On August 17, 2017, at 12:41:04 UTC, scientists made the first direct observation of a merger between two neutron stars--the dense, collapsed cores that remain...

Im Focus: Breaking: the first light from two neutron stars merging

Seven new papers describe the first-ever detection of light from a gravitational wave source. The event, caused by two neutron stars colliding and merging together, was dubbed GW170817 because it sent ripples through space-time that reached Earth on 2017 August 17. Around the world, hundreds of excited astronomers mobilized quickly and were able to observe the event using numerous telescopes, providing a wealth of new data.

Previous detections of gravitational waves have all involved the merger of two black holes, a feat that won the 2017 Nobel Prize in Physics earlier this month....

Im Focus: Smart sensors for efficient processes

Material defects in end products can quickly result in failures in many areas of industry, and have a massive impact on the safe use of their products. This is why, in the field of quality assurance, intelligent, nondestructive sensor systems play a key role. They allow testing components and parts in a rapid and cost-efficient manner without destroying the actual product or changing its surface. Experts from the Fraunhofer IZFP in Saarbrücken will be presenting two exhibits at the Blechexpo in Stuttgart from 7–10 November 2017 that allow fast, reliable, and automated characterization of materials and detection of defects (Hall 5, Booth 5306).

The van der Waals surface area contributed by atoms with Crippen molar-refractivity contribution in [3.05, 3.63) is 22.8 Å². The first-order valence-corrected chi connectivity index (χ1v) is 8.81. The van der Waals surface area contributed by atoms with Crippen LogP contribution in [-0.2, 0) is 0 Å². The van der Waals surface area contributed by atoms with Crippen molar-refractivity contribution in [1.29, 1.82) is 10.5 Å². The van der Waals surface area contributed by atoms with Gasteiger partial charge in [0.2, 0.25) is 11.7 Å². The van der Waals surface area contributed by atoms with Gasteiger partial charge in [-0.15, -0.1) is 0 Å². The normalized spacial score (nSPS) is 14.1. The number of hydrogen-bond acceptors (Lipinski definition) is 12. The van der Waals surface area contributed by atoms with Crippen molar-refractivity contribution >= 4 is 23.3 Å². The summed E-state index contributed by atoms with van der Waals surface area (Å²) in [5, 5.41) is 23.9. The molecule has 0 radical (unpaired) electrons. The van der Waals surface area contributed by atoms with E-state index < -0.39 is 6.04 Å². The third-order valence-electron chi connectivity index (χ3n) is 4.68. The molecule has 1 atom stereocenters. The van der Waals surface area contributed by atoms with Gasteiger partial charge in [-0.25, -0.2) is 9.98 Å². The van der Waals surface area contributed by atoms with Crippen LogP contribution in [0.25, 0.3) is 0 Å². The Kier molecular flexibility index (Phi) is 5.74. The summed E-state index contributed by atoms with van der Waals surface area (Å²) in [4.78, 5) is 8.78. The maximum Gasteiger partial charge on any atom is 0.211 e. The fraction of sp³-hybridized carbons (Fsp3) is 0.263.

When quality testing uses time-consuming destructive test methods, it can result in enormous costs due to damaging or destroying the products. And given that...

Im Focus: Cold molecules on collision course

Using a new cooling technique MPQ scientists succeed at observing collisions in a dense beam of cold and slow dipolar molecules.

How do chemical reactions proceed at extremely low temperatures? The answer requires the investigation of molecular samples that are cold, dense, and slow at...

Im Focus: Shrinking the proton again!

Scientists from the Max Planck Institute of Quantum Optics, using high precision laser spectroscopy of atomic hydrogen, confirm the surprisingly small value of the proton radius determined from muonic hydrogen.

It was one of the breakthroughs of the year 2010: Laser spectroscopy of muonic hydrogen resulted in a value for the proton charge radius that was significantly...

All Focus news of the innovation-report >>>

Anzeige

Anzeige

Event News

ASEAN Member States discuss the future role of renewable energy

17.10.2017 | Event News

World Health Summit 2017: International experts set the course for the future of Global Health

10.10.2017 | Event News

Climate Engineering Conference 2017 Opens in Berlin

10.10.2017 | Event News

 
Latest News

Terahertz spectroscopy goes nano

20.10.2017 | Information Technology

Strange but true: Turning a material upside down can sometimes make it softer

20.10.2017 | Materials Sciences

NRL clarifies valley polarization for electronic and optoelectronic technologies

20.10.2017 | Interdisciplinary Research

VideoLinks
B2B-VideoLinks
More VideoLinks >>>